A more comprehensive guide to yesterday:
I packed up the gear and at about 09:30 left the sleepy Ukranian border town of Reni for the 4 hour drive to Odessa. The plan was lunch and internet in Odessa, then do about 100km more and find a home for the night.
The cook in the hotel warned me the road was pretty bad. Certainly the road out of Reni was in bad shape, but once on the open road it was comfortably manageable. The first hour or so was weaving in and around lakes and channels in the Danube delta.
A young female car driver stopped me for a chat after spotting me taking photos of some local villagers, insisting I take some photos of her, before she zoomed off to Kiev at a high rate of knots.
I had to take a route along the coast, as the road between Reni and Odessa crosses into Moldova briefly a couple of times – which is easy for locals, but a bureaucratic hassle for a foreigner like me. I sighted the Black sea for the first time, along with its beachy shore. The beach didnt look too inviting tho today. It was cold weather. No rain, but about 10 – 11 degrees all day.
Eventually I reached Odessa, about an hour later than I thought, and it took a good half hour to get into the centre of town, where I knew I could find internet. I parked outside a cafe with wireless internet advertised on the streetfront, took my 2nd wallet out of my tankbag to reshuffle what currencies were in my reserve wallet and what ones I carried witth me, and sat down to have a pizza, coffee and catch up on 5-6 days of internet absence. There was a lot of catching up to do, and I spent a good 2 hours updating pics and text and responding to urgent emails.
When I got up to leave and pay the bill, I noticed my jacket pocket (my jacket had been draped over my chair) was open and both wallets gone. It was a disaster. All my cards were in the two wallets, along with drivers licence and about 750 eur in eur, usd and rubles. It must have happened when I popped inside for 30 seconds to have a quick slash, and I kinda suspect the waiter himself who was covering the balcony area (of which I was the only customer).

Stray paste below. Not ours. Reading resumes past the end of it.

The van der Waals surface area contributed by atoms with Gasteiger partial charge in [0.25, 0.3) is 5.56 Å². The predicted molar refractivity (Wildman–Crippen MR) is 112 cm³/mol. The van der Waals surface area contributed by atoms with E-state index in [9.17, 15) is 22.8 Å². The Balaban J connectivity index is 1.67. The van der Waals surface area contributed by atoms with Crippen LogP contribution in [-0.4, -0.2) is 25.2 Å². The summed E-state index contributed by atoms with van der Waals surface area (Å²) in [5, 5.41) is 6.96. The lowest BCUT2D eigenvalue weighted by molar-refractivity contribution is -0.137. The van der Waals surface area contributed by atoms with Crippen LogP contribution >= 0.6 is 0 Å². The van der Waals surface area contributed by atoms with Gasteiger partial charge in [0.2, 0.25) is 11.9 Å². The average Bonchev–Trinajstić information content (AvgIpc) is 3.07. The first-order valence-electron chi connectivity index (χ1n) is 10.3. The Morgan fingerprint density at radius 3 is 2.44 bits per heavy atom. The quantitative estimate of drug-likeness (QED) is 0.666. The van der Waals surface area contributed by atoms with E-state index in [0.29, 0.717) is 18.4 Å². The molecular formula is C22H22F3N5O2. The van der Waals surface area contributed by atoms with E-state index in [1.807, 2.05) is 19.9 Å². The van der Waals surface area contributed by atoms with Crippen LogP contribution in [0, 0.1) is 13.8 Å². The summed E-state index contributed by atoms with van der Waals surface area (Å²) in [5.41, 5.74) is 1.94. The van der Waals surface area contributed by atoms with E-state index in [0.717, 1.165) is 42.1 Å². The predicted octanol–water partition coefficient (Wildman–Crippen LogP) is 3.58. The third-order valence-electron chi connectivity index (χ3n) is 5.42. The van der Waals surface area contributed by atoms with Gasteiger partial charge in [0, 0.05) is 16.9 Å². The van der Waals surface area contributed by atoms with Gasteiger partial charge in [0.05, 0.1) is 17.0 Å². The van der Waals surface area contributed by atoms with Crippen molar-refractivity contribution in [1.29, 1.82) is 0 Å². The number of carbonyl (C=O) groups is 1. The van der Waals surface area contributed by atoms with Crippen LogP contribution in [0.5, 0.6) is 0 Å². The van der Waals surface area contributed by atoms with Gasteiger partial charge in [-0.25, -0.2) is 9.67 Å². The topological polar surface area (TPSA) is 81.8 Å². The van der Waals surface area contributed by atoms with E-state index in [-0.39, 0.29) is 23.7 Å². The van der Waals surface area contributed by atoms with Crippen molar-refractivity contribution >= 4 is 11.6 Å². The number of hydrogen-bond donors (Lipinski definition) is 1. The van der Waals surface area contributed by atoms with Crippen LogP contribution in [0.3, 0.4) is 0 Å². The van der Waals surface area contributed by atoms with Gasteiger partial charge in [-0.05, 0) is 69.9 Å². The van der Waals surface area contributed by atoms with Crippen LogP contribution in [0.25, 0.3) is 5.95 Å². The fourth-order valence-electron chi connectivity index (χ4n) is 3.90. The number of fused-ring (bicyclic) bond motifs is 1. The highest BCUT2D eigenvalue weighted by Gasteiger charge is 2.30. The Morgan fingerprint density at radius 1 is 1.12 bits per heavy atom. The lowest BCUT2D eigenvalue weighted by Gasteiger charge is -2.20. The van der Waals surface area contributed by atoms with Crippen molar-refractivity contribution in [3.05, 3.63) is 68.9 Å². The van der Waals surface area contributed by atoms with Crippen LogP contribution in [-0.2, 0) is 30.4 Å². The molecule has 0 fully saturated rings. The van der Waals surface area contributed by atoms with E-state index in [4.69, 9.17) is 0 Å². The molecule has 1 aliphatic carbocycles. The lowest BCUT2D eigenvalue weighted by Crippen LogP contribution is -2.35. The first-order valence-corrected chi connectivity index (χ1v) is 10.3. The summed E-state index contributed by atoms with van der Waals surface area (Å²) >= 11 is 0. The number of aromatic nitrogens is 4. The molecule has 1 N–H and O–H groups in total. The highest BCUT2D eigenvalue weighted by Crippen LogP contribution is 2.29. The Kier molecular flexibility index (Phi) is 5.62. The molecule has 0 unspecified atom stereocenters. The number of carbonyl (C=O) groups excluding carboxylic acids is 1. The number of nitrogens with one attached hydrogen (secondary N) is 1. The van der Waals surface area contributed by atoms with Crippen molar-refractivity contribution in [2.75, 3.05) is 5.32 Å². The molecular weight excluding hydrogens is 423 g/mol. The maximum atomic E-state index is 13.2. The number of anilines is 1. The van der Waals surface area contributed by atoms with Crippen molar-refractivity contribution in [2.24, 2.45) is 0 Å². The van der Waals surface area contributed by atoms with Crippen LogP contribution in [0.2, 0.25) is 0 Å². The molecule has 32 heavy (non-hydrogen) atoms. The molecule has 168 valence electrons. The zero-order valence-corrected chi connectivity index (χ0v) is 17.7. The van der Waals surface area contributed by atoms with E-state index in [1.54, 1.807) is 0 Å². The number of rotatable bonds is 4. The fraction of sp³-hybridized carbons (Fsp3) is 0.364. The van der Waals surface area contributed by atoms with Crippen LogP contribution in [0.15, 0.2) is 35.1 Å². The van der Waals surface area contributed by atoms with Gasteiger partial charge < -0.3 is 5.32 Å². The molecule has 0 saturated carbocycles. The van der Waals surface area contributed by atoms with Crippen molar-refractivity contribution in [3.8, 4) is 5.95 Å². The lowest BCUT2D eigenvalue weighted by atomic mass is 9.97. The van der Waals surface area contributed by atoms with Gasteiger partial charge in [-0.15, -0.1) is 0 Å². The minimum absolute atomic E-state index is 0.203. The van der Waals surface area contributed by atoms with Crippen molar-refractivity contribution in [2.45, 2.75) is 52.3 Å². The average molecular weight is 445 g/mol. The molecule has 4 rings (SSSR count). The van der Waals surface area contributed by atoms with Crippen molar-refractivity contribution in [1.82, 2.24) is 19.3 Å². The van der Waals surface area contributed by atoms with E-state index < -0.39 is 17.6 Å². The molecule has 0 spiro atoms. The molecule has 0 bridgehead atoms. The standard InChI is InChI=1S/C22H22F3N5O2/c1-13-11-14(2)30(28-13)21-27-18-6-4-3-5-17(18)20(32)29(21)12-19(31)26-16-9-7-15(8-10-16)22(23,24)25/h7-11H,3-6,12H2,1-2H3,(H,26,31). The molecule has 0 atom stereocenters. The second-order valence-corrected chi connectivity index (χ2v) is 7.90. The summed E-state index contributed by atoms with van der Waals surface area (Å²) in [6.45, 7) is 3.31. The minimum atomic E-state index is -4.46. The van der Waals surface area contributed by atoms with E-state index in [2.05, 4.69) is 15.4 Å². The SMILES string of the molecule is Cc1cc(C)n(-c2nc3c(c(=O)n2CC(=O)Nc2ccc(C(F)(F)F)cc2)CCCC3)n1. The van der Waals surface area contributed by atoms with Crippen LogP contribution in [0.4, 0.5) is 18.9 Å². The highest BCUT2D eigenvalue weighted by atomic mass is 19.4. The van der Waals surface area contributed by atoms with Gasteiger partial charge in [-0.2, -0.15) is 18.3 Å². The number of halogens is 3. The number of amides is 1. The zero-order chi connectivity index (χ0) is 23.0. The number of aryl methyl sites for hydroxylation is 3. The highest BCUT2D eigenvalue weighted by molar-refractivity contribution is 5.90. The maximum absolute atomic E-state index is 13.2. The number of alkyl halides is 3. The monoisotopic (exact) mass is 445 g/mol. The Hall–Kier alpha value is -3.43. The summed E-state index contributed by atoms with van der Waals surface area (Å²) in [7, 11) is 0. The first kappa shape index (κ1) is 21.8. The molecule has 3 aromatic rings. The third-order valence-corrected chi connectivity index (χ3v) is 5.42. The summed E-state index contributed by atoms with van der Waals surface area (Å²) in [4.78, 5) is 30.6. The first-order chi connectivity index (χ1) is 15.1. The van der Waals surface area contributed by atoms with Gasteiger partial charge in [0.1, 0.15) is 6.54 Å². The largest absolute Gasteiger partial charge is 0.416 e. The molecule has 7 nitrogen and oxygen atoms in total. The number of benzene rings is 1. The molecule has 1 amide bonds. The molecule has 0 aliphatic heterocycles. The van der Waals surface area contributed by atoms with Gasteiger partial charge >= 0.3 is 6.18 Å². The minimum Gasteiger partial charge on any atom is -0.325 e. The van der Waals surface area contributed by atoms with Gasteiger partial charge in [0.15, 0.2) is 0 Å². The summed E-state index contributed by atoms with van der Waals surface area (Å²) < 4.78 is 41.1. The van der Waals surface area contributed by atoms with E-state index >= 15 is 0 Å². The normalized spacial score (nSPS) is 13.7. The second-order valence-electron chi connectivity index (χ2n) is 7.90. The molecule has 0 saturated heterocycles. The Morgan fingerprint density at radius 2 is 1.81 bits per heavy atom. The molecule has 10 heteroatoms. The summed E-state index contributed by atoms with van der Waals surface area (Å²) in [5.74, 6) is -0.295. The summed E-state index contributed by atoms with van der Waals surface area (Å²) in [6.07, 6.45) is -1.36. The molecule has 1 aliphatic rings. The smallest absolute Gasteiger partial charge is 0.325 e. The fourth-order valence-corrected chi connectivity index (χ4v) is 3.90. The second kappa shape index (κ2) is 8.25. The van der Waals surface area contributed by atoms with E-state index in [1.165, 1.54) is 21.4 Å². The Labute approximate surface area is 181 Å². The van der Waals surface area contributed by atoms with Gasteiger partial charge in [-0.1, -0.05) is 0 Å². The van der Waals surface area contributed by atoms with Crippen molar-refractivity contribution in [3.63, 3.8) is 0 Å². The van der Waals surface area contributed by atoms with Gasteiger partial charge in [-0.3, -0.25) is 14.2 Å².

After a frantic search, I called to cancel the cards. I will get new ones sent out in due course, but that will take time, and I may not be able to have a reliable place to send them until Almaty in 5 – 6 weeks time. Fortunately the bank is able to wire me some emergency funds by Western Union. Unfortunately, it was now after 6pm on Saturday and those funds would not be accessible until banks affilliated with western union opened on Monday morning here in Ukraine.
I found 200 reserve EUR I had tucked away in a safe place and changed half of it into Ukranian hryvna so i could pay the cafe bill and top up with fuel. I made a search of the alleyways around the Grand Cafe where I had the wallets stolen in case someone had just taken the cash and thrown away the wallets and cards, but no luck.
For both travel and business I had been to the former soviet union (FSU) over 70 times in all, and never been robbed. I had been swindled out of a 50 buck “donation” by a dodgy Russian immigration official once, but in over 70 visits in over 15 years, I had never been robbed. I guess while most people are paranoid about security issues in the FSU, I had gone the other way, and treated Ukranians, Kazakhs and Russians like trusted brothers. Certainly the friendliness and hospitality I have always received in these parts has always been first class. It seems I had relaxed a little too much.
I drove to the main pedestrian street, Deribasovska, where I once knew a couple of western guys who had an apartment business. I guess I wanted to see some friendly reassuring faces. By now it was after 8pm and I needed to sort out accommodation. If I couldnt find the guys I once knew, I would just ride out of town and into the night, stopping at a hotel by the highway.
By total luck I stumbled across 20 or more bikers having coffee and some food by the side of Deribasovska. They loved the sound of my Remus exhaust but on hearing my sad story, they insisted on giving me a home for the night and had a whip round for some cash. I refused to take it, but they shoved it in my pocket, insisting “bikers always help other bikers”. This is an attitude I had seen several times while on a bike in Russia, and it seems it was no different in Ukraine. They are always very generous and helpful. After their street meet split up, a guy called Sasha from the Motor-Life club in Odessa (http://motor-life.ucoz.ua/) told me to follow him. He had a ground floor apartment and a secure garage.
It was good to feel looked after and to have a home for the night.